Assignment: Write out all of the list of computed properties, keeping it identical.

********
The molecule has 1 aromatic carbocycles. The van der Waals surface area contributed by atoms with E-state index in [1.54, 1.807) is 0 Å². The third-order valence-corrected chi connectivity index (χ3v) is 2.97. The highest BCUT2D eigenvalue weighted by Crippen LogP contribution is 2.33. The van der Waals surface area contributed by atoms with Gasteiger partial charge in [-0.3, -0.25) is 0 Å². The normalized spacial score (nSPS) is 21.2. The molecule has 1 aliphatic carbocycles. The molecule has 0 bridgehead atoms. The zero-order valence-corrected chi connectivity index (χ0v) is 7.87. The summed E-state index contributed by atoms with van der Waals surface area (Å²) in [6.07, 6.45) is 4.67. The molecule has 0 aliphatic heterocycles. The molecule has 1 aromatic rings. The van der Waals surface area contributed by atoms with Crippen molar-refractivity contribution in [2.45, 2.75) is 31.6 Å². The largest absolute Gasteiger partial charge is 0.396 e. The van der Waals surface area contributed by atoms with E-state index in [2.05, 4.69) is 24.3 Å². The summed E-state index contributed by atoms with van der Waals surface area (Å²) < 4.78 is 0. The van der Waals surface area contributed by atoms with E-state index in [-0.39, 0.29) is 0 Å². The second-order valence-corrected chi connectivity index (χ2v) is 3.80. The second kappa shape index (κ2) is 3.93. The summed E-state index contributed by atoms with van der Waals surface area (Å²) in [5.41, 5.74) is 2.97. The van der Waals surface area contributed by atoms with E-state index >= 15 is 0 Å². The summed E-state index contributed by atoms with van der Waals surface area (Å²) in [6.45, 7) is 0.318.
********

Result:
The molecule has 1 aromatic carbocycles. The van der Waals surface area contributed by atoms with E-state index in [1.54, 1.807) is 0 Å². The third-order valence-corrected chi connectivity index (χ3v) is 2.97. The highest BCUT2D eigenvalue weighted by Crippen LogP contribution is 2.33. The van der Waals surface area contributed by atoms with Gasteiger partial charge in [-0.3, -0.25) is 0 Å². The normalized spacial score (nSPS) is 21.2. The molecule has 1 aliphatic carbocycles. The molecule has 0 bridgehead atoms. The zero-order valence-corrected chi connectivity index (χ0v) is 7.87. The summed E-state index contributed by atoms with van der Waals surface area (Å²) in [6.07, 6.45) is 4.67. The molecule has 0 aliphatic heterocycles. The molecule has 1 aromatic rings. The van der Waals surface area contributed by atoms with Crippen molar-refractivity contribution in [2.45, 2.75) is 31.6 Å². The largest absolute Gasteiger partial charge is 0.396 e. The van der Waals surface area contributed by atoms with E-state index in [2.05, 4.69) is 24.3 Å². The summed E-state index contributed by atoms with van der Waals surface area (Å²) < 4.78 is 0. The van der Waals surface area contributed by atoms with E-state index in [-0.39, 0.29) is 0 Å². The second-order valence-corrected chi connectivity index (χ2v) is 3.80. The second kappa shape index (κ2) is 3.93. The summed E-state index contributed by atoms with van der Waals surface area (Å²) in [5.41, 5.74) is 2.97. The van der Waals surface area contributed by atoms with E-state index >= 15 is 0 Å². The summed E-state index contributed by atoms with van der Waals surface area (Å²) in [6.45, 7) is 0.318.